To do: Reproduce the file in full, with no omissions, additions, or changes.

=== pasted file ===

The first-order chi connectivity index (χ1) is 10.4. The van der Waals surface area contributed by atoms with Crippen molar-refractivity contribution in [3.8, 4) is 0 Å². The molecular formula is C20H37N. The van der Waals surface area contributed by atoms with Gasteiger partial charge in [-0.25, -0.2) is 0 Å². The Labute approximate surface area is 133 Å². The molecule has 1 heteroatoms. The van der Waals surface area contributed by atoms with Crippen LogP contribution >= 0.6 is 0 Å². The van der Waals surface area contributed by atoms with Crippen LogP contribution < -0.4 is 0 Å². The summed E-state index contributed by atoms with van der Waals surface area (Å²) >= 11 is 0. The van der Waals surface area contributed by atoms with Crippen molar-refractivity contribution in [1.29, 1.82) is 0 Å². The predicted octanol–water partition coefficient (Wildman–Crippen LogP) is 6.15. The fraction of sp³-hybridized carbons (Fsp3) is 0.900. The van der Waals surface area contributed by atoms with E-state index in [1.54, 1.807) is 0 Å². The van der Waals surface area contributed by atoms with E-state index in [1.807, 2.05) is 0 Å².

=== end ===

The first-order chi connectivity index (χ1) is 10.4. The van der Waals surface area contributed by atoms with Crippen molar-refractivity contribution in [3.8, 4) is 0 Å². The molecular formula is C20H37N. The van der Waals surface area contributed by atoms with Gasteiger partial charge in [-0.25, -0.2) is 0 Å². The Labute approximate surface area is 133 Å². The molecule has 1 heteroatoms. The van der Waals surface area contributed by atoms with Crippen LogP contribution >= 0.6 is 0 Å². The van der Waals surface area contributed by atoms with Crippen LogP contribution < -0.4 is 0 Å². The summed E-state index contributed by atoms with van der Waals surface area (Å²) >= 11 is 0. The van der Waals surface area contributed by atoms with Crippen molar-refractivity contribution in [1.29, 1.82) is 0 Å². The predicted octanol–water partition coefficient (Wildman–Crippen LogP) is 6.15. The fraction of sp³-hybridized carbons (Fsp3) is 0.900. The van der Waals surface area contributed by atoms with E-state index in [1.54, 1.807) is 0 Å². The van der Waals surface area contributed by atoms with E-state index in [1.807, 2.05) is 0 Å².